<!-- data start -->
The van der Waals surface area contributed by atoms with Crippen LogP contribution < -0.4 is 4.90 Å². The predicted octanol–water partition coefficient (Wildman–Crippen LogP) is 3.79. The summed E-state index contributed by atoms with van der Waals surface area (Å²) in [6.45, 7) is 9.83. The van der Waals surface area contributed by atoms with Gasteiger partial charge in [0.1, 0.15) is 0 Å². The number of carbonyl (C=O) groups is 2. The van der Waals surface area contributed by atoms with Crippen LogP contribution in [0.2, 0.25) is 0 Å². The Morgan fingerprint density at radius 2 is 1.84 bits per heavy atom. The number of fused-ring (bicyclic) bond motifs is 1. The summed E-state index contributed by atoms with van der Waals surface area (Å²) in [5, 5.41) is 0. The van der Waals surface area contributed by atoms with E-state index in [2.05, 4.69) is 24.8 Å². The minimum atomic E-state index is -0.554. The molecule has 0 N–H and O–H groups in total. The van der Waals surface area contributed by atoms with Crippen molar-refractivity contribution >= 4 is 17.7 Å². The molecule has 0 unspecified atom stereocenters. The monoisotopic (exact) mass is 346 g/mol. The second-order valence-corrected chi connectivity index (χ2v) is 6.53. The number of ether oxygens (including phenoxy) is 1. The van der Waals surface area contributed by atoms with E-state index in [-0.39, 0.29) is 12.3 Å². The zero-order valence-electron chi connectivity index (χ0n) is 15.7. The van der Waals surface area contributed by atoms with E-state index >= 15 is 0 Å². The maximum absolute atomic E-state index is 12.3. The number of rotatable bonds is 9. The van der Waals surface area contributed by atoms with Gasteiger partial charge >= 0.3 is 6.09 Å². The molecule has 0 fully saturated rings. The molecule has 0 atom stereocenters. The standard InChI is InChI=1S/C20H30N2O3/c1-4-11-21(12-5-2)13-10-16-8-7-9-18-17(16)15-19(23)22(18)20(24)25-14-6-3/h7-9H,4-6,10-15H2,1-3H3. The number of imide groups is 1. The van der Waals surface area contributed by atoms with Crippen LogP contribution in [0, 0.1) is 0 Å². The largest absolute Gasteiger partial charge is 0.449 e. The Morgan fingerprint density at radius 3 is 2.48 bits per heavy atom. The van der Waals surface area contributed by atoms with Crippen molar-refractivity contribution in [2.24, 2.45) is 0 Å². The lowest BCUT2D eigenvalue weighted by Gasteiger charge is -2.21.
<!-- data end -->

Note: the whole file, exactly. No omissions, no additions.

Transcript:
The van der Waals surface area contributed by atoms with Crippen LogP contribution < -0.4 is 4.90 Å². The predicted octanol–water partition coefficient (Wildman–Crippen LogP) is 3.79. The summed E-state index contributed by atoms with van der Waals surface area (Å²) in [6.45, 7) is 9.83. The van der Waals surface area contributed by atoms with Gasteiger partial charge in [0.1, 0.15) is 0 Å². The number of carbonyl (C=O) groups is 2. The van der Waals surface area contributed by atoms with Crippen LogP contribution in [0.2, 0.25) is 0 Å². The Morgan fingerprint density at radius 2 is 1.84 bits per heavy atom. The number of fused-ring (bicyclic) bond motifs is 1. The summed E-state index contributed by atoms with van der Waals surface area (Å²) in [5, 5.41) is 0. The van der Waals surface area contributed by atoms with E-state index in [2.05, 4.69) is 24.8 Å². The minimum atomic E-state index is -0.554. The molecule has 0 N–H and O–H groups in total. The van der Waals surface area contributed by atoms with Crippen molar-refractivity contribution >= 4 is 17.7 Å². The molecule has 0 unspecified atom stereocenters. The monoisotopic (exact) mass is 346 g/mol. The second-order valence-corrected chi connectivity index (χ2v) is 6.53. The number of ether oxygens (including phenoxy) is 1. The van der Waals surface area contributed by atoms with E-state index in [-0.39, 0.29) is 12.3 Å². The zero-order valence-electron chi connectivity index (χ0n) is 15.7. The van der Waals surface area contributed by atoms with E-state index >= 15 is 0 Å². The maximum absolute atomic E-state index is 12.3. The number of rotatable bonds is 9. The van der Waals surface area contributed by atoms with Gasteiger partial charge >= 0.3 is 6.09 Å². The molecule has 0 fully saturated rings. The molecule has 0 atom stereocenters. The standard InChI is InChI=1S/C20H30N2O3/c1-4-11-21(12-5-2)13-10-16-8-7-9-18-17(16)15-19(23)22(18)20(24)25-14-6-3/h7-9H,4-6,10-15H2,1-3H3. The number of imide groups is 1. The van der Waals surface area contributed by atoms with Crippen LogP contribution in [0, 0.1) is 0 Å². The largest absolute Gasteiger partial charge is 0.449 e. The Morgan fingerprint density at radius 3 is 2.48 bits per heavy atom. The van der Waals surface area contributed by atoms with Crippen molar-refractivity contribution in [2.24, 2.45) is 0 Å². The lowest BCUT2D eigenvalue weighted by Gasteiger charge is -2.21.